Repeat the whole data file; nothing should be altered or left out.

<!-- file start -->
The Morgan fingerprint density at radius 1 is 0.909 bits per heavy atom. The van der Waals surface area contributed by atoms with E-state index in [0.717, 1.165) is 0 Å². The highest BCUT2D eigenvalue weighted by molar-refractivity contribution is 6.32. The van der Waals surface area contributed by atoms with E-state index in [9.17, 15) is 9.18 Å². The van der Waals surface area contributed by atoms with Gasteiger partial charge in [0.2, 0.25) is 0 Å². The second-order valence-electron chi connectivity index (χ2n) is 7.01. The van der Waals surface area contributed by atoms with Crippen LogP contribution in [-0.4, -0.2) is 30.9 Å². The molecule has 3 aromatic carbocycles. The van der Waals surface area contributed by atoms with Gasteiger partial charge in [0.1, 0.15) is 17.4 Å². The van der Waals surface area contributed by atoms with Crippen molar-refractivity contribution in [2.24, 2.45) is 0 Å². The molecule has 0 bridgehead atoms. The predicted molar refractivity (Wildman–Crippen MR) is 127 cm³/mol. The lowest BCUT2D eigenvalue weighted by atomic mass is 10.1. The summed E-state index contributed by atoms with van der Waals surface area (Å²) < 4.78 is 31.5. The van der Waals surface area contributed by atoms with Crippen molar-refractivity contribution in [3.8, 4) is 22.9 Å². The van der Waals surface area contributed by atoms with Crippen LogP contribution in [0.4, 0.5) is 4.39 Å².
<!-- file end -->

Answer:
The Morgan fingerprint density at radius 1 is 0.909 bits per heavy atom. The van der Waals surface area contributed by atoms with E-state index in [0.717, 1.165) is 0 Å². The highest BCUT2D eigenvalue weighted by molar-refractivity contribution is 6.32. The van der Waals surface area contributed by atoms with E-state index in [9.17, 15) is 9.18 Å². The van der Waals surface area contributed by atoms with Gasteiger partial charge in [0.2, 0.25) is 0 Å². The second-order valence-electron chi connectivity index (χ2n) is 7.01. The van der Waals surface area contributed by atoms with Crippen LogP contribution in [-0.4, -0.2) is 30.9 Å². The molecule has 3 aromatic carbocycles. The van der Waals surface area contributed by atoms with Gasteiger partial charge in [0.1, 0.15) is 17.4 Å². The van der Waals surface area contributed by atoms with Crippen molar-refractivity contribution in [2.24, 2.45) is 0 Å². The molecule has 0 bridgehead atoms. The predicted molar refractivity (Wildman–Crippen MR) is 127 cm³/mol. The lowest BCUT2D eigenvalue weighted by atomic mass is 10.1. The summed E-state index contributed by atoms with van der Waals surface area (Å²) < 4.78 is 31.5. The van der Waals surface area contributed by atoms with Crippen molar-refractivity contribution in [3.8, 4) is 22.9 Å². The van der Waals surface area contributed by atoms with Crippen LogP contribution in [0.4, 0.5) is 4.39 Å².